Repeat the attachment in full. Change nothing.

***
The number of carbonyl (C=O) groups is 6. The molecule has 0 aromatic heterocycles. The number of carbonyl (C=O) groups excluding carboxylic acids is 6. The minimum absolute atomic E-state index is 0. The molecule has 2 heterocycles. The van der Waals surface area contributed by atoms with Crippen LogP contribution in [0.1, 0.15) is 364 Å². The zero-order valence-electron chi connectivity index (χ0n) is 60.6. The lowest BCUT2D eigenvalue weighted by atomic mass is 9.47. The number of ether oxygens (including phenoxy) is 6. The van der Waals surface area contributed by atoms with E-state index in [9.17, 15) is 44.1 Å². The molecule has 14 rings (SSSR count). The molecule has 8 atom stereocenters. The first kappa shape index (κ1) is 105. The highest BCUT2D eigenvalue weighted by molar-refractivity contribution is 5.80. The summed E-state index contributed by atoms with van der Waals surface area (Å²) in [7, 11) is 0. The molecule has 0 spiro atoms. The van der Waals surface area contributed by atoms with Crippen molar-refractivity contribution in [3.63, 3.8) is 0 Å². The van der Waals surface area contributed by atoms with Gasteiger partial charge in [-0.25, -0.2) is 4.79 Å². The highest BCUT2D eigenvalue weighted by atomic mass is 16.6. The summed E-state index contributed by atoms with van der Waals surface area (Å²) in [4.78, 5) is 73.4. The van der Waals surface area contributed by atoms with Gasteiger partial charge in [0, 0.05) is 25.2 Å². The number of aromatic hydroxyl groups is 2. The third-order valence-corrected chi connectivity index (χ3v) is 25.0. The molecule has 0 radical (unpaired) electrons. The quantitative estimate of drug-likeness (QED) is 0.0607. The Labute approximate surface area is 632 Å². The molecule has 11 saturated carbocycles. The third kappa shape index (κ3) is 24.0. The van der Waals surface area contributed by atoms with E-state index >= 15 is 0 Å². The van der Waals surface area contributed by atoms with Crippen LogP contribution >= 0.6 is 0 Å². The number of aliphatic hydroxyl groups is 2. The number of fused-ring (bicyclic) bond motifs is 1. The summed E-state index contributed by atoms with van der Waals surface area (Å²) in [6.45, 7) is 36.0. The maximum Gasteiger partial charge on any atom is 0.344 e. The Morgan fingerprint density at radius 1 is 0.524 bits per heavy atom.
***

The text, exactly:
The number of carbonyl (C=O) groups is 6. The molecule has 0 aromatic heterocycles. The number of carbonyl (C=O) groups excluding carboxylic acids is 6. The minimum absolute atomic E-state index is 0. The molecule has 2 heterocycles. The van der Waals surface area contributed by atoms with Crippen LogP contribution in [0.1, 0.15) is 364 Å². The zero-order valence-electron chi connectivity index (χ0n) is 60.6. The lowest BCUT2D eigenvalue weighted by atomic mass is 9.47. The number of ether oxygens (including phenoxy) is 6. The van der Waals surface area contributed by atoms with E-state index in [9.17, 15) is 44.1 Å². The molecule has 14 rings (SSSR count). The molecule has 8 atom stereocenters. The first kappa shape index (κ1) is 105. The highest BCUT2D eigenvalue weighted by molar-refractivity contribution is 5.80. The summed E-state index contributed by atoms with van der Waals surface area (Å²) in [7, 11) is 0. The molecule has 0 spiro atoms. The van der Waals surface area contributed by atoms with Crippen molar-refractivity contribution in [3.63, 3.8) is 0 Å². The van der Waals surface area contributed by atoms with Gasteiger partial charge in [-0.25, -0.2) is 4.79 Å². The highest BCUT2D eigenvalue weighted by atomic mass is 16.6. The summed E-state index contributed by atoms with van der Waals surface area (Å²) in [4.78, 5) is 73.4. The van der Waals surface area contributed by atoms with Gasteiger partial charge in [0, 0.05) is 25.2 Å². The number of aromatic hydroxyl groups is 2. The third-order valence-corrected chi connectivity index (χ3v) is 25.0. The molecule has 0 radical (unpaired) electrons. The quantitative estimate of drug-likeness (QED) is 0.0607. The Labute approximate surface area is 632 Å². The molecule has 11 saturated carbocycles. The third kappa shape index (κ3) is 24.0. The van der Waals surface area contributed by atoms with E-state index >= 15 is 0 Å². The van der Waals surface area contributed by atoms with Crippen LogP contribution >= 0.6 is 0 Å². The number of aliphatic hydroxyl groups is 2. The number of fused-ring (bicyclic) bond motifs is 1. The summed E-state index contributed by atoms with van der Waals surface area (Å²) in [6.45, 7) is 36.0. The maximum Gasteiger partial charge on any atom is 0.344 e. The Morgan fingerprint density at radius 1 is 0.524 bits per heavy atom.